Women Leaders Evolution in Our Society From the Perspective of a Son of a Women Leader

Women Leaders Evolution in Our Society From the Perspective of a Son of a Women Leader

Jon Storslee (Paradise Valley Community College, USA)
DOI: 10.4018/978-1-5225-7056-1.ch016

Abstract

One of the most prevalent changes in my lifetime is the emergence of women leaders in almost every facet of American life. While the transformation of our society is an ongoing process and will probably take several more generations to complete, the author has watched our society gradually evolve from male domination toward one of equality for both genders and eventually maybe into a female-dominated one. This chapter identifies the women leaders who have influenced the author's life at home, in the classroom, in politics, and on TV.
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Introduction

Figure 1.

Top: Shirley Chisholm, Mary Tyler Moore, Ellen DeGeneres, and Lucille Ball Middle: Golda Meir, Katherine Johnson, Grace Hopper, and Madeleine Albright Bottom: Oprah Winfrey, Gwen Ifill, and Diane Sawyer

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I have watched our society slowly move from male domination toward one of equality for both genders and eventually may evolve into a female-dominated one. The transformation of our society is an ongoing process and will probably take several more generations to complete (McPherson, 2000). The shift towards equality is good both for society (Ellison and Mullin, 2014) and for the business's bottom line (Dizikes, 2017).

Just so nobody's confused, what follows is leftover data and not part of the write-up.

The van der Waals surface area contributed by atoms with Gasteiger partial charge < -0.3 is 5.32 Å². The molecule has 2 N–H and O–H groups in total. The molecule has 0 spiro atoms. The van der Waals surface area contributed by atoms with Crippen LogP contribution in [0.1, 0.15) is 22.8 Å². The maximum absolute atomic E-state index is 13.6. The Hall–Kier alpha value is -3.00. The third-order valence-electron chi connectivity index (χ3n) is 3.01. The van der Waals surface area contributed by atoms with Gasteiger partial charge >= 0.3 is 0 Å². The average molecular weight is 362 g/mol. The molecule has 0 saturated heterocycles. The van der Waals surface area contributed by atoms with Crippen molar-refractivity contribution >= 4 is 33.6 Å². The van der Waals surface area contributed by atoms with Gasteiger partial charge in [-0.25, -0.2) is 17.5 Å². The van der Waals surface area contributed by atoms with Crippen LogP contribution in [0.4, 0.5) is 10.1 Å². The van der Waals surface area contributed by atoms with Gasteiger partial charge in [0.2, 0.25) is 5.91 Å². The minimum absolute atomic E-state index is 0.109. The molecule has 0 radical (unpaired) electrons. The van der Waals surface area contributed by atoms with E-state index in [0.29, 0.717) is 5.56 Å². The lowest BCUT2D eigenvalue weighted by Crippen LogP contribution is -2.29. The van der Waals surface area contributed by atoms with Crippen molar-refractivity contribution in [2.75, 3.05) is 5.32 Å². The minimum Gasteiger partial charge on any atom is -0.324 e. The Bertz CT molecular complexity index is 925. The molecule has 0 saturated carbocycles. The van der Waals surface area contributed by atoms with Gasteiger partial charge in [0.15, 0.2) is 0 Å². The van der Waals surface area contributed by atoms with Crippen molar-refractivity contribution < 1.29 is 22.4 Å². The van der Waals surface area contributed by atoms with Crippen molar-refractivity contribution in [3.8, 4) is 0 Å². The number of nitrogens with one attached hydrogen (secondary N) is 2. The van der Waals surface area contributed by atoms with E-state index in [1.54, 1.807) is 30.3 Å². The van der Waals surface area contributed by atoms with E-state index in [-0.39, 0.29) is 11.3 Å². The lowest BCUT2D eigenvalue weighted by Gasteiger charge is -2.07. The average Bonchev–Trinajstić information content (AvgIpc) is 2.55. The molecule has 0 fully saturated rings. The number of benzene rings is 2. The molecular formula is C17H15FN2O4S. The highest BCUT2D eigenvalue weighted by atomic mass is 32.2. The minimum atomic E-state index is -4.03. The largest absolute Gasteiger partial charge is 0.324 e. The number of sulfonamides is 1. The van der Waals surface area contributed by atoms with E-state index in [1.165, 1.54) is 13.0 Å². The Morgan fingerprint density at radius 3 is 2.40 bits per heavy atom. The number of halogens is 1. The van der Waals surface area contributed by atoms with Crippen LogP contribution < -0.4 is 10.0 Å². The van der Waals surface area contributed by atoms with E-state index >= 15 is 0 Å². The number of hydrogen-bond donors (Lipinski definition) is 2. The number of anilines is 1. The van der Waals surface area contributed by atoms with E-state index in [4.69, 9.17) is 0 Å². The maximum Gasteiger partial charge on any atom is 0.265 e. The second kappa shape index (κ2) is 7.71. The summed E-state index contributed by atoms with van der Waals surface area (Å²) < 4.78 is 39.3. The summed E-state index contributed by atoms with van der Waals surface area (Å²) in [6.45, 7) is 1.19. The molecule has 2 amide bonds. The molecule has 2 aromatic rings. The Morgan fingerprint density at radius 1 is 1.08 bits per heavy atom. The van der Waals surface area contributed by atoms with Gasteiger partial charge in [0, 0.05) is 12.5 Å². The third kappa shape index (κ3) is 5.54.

I am documenting the events and women leaders I have witnessed over the last 50 years. The research I found highlighted the need for women mentors for women and minorities (Rheineck & Roland, 2008; Tharenou, 2005; Malveaux, 1998) but didn’t include how important they were to men. I chose the first-person perspective to highlight how important women leaders and mentors were to me and our society. There is no way I could have been influenced by all the women who have participated in the transformation of our society. I used both Wikipedia.com and Biography.com to double check my memory as to the years these women leaders emerged.

My interaction with women leaders started with my mother and expanded to include my elementary school teachers. In the 1960s, TV quickly became a dominant form of entertainment, news, and a source for observing women’s leadership. World events drew my attention to several women in leadership roles, and the impact they had on the evolution of women in politics in the US. Add to that, my twenty-five-year career as a professor has given me the opportunity to work with several outstanding women leaders.

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